In early 1965, Alabama was the scene of intensive action by the Alabama Voting Rights Project, an ongoing program of the Student Nonviolent Coordinating Committee (SNCC) and the Dallas County Voters League. Their goal was the dismantling of the system suppressing African American voting through both legal and violent means in segregated Alabama (and throughout the South). On February 16, an unarmed young voting rights activist named Jimmie Lee Jackson was shot in the stomach by a state policeman while participating in a demonstration on behalf of yet another activist, James Orange, who was being held in jail in the city of Marion, Alabama. Jackson died a few days later. His death sparked a call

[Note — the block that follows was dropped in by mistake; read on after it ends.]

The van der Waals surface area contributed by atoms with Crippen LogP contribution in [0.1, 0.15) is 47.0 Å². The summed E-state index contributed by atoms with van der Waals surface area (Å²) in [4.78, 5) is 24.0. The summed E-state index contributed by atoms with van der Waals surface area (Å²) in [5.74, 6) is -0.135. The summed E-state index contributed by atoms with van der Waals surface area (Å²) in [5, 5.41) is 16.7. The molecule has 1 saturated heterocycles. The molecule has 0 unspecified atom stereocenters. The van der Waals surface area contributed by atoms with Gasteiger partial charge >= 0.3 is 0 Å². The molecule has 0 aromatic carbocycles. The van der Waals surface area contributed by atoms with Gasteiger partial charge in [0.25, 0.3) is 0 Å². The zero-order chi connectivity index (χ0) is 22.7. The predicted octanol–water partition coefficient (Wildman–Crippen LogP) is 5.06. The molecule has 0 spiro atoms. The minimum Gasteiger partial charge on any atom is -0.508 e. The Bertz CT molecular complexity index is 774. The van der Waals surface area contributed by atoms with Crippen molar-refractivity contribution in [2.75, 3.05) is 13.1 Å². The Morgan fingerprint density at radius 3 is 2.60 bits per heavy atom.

by Martin Luther King Jr.’s Southern Christian Leadership Conference (SCLC) for a major march from Selma to the Alabama state capital of Montgomery to confront Governor George Wallace. On what became known as “Bloody Sunday,” March 7, the first march attempted to cross the Edmund Pettus Bridge in Selma on the route to Montgomery. The marchers were met by a wall of state police wielding long batons and tear gas. The police violently beat and forced back the marchers, including King, along with John Lewis and Amelia Boyton of SNCC, among many others. One thousand of the bloodied demonstrators were arrested. Two days later a second attempted march turned back instead of crossing the bridge.2 On the night following that aborted march, three white ministers, who had come to give their support, were attacked with clubs by the Ku Klux Klan (KKK). One of them, Rev. James Reeb, a minister from Boston, died of his injuries soon afterward. Finally, the Lyndon B. Johnson administration, responding to the uncomfortable national and worldwide attention now focused on the suppression of the civil rights activists in Alabama, provided the protection of a force of two thousand US Army troops, a federalized Alabama National Guard unit of nineteen hundred, and federal marshals, all supported by a court order. With international and national media present, a third march on March 21 of about eight thousand people from around the country made it to Montgomery. This massive show of nationwide support from some unions, religious organizations, community groups, and celebrities, including Harry Belafonte, Marlon Brando, Pete Seeger, and Joan Baez, produced some of the iconic images of the civil rights struggle.